Preventing Massive Pillar Collapses in Coal Mines
A massive pillar collapse occurs when undersized pillars fail and rapidly shed their load to adjacent pillars, which in turn fail. The consequences of these chain-reaction failures can be catastrophic. One effect of a massive pillar collapse can be a powerful, destructive, and potentially hazardous airblast. Thirteen recent massive pillar collapses have been documented in West Virginia, Ohio, Utah, and Colorado. Data collected at the failure sites indicate that all of the massive collapses occurred where the pillar width-to-height(w/h) ratio was 3.0 or less and where the Analysis of Retreat Mining Stability Factor was less than 1.5. The unique structural characteristics of these pillar systems apparently result in sudden, massive pillar failures, rather than the more common slow 'squeezes.' The field data, combined with theoretical analysis, provide the basis for two partial-extraction design approaches to control massive pillar collapses. These are the containment approach and the prevention approach; practical examples are provided of each.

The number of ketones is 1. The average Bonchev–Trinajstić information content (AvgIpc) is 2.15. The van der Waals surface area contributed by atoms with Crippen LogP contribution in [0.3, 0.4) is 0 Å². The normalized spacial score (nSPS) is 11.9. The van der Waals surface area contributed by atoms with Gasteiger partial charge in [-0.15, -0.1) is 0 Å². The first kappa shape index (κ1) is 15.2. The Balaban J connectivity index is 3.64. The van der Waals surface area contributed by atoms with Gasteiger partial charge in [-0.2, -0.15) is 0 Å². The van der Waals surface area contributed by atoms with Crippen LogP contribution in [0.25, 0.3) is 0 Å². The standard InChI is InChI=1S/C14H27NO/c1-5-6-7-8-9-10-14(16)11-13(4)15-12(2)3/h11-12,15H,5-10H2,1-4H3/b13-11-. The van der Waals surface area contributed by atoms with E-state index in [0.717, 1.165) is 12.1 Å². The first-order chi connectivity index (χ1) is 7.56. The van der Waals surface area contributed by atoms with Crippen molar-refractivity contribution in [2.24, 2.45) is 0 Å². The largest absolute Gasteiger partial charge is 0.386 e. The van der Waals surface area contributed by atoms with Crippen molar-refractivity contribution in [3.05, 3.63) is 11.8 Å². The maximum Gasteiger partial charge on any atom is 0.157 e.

C. Mark et al., "Preventing Massive Pillar Collapses in Coal Mines," National Institute for Occupational Safety and Health (NIOSH), Jan 1997.
Mining and Nuclear Engineering
Report - Technical
© 1997 National Institute for Occupational Safety and Health (NIOSH), All rights reserved.